Most of the time we are behaving on ‘autopilot’, following many habits that we have created since we were little babies. That’s a good thing, because it allows us to do many things, trivial, amazingly complex and even chaotic, using very little energy from our brain at an incredible speed.
Now and then our existing autopilot does not help us achieve our intended effect, however. Instead of helping us do the right thing, it seems to do the exact opposite. For instance, we can get angry in a meeting at work while we know that that’s not a good idea, or we drink yet another cup of coffee while we know that too much of the black goodness is not healthy.
When we realise our existing behavior is not helping, we can try to change our emotional autopilot to become more effective. Changing our behaviour and habits usually starts rationally and with the best intentions, but often doesn’t go easily and fails after some time.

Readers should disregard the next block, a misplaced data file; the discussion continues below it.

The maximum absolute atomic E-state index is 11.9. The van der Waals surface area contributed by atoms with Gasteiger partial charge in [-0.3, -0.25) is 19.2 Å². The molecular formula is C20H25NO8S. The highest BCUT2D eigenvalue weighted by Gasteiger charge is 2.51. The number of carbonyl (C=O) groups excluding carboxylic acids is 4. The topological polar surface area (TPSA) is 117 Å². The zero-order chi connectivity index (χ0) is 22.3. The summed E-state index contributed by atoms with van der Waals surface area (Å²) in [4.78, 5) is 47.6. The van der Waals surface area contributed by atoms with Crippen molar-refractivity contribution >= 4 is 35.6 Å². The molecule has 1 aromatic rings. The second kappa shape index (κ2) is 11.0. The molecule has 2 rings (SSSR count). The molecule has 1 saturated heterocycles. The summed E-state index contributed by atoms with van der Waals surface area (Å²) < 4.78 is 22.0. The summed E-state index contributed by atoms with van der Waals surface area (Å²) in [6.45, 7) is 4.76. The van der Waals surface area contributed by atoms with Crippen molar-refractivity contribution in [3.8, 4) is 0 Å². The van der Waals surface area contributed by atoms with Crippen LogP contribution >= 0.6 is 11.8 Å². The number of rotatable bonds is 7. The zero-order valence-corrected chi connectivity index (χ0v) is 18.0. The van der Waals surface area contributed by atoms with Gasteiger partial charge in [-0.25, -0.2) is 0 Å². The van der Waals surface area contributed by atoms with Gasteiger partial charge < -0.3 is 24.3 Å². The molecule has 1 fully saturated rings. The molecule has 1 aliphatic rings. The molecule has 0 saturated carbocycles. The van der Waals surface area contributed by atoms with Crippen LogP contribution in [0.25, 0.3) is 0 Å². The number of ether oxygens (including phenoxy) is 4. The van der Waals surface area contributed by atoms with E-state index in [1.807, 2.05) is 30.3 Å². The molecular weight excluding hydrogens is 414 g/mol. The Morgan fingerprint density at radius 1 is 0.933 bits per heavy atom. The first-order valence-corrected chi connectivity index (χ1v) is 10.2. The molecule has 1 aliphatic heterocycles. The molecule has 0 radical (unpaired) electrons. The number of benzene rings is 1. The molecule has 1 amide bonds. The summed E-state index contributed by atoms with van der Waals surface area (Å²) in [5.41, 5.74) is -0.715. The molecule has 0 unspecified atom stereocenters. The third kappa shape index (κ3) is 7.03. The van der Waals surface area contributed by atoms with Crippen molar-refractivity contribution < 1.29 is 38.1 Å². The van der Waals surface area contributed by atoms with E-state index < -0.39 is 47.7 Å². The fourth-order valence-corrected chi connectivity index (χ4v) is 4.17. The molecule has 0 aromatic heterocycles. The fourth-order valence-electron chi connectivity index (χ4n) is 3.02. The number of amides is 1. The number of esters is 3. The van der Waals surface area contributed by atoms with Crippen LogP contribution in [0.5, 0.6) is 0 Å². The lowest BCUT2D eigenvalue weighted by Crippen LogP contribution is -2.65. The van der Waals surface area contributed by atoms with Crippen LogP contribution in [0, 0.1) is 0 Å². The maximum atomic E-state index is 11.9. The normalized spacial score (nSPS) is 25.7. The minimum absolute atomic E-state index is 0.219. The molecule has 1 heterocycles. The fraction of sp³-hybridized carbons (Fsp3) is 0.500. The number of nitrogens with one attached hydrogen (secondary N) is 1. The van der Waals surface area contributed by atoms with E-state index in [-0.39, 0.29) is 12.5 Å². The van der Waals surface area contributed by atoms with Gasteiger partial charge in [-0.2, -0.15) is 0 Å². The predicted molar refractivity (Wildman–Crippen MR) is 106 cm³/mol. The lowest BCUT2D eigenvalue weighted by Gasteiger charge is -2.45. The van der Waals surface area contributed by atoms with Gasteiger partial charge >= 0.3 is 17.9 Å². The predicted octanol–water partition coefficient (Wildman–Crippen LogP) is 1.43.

We need to make sure the changes we make to become more effective make us feel safe and happy.
Neuroscientists agree that to develop healthy, lasting changes in our behaviour, we have to find, adopt and regularly practice new habits that feel right for quite some time. Somehow we have to make sure the new behaviour we want to adopt feels safe enough and makes us feel happier than not doing it.
From this session you will start to understand from a neurological perspective why it can be so hard to behave the way you rationally intend to, and what you can do about it.
We will share some recent insights from neuroscience and from evolutionary biology, focusing on the chemistry of happiness, and how that can help us to learn new behaviour. We will spend a large part of the session discussing your experience and ideas on the topics as well.
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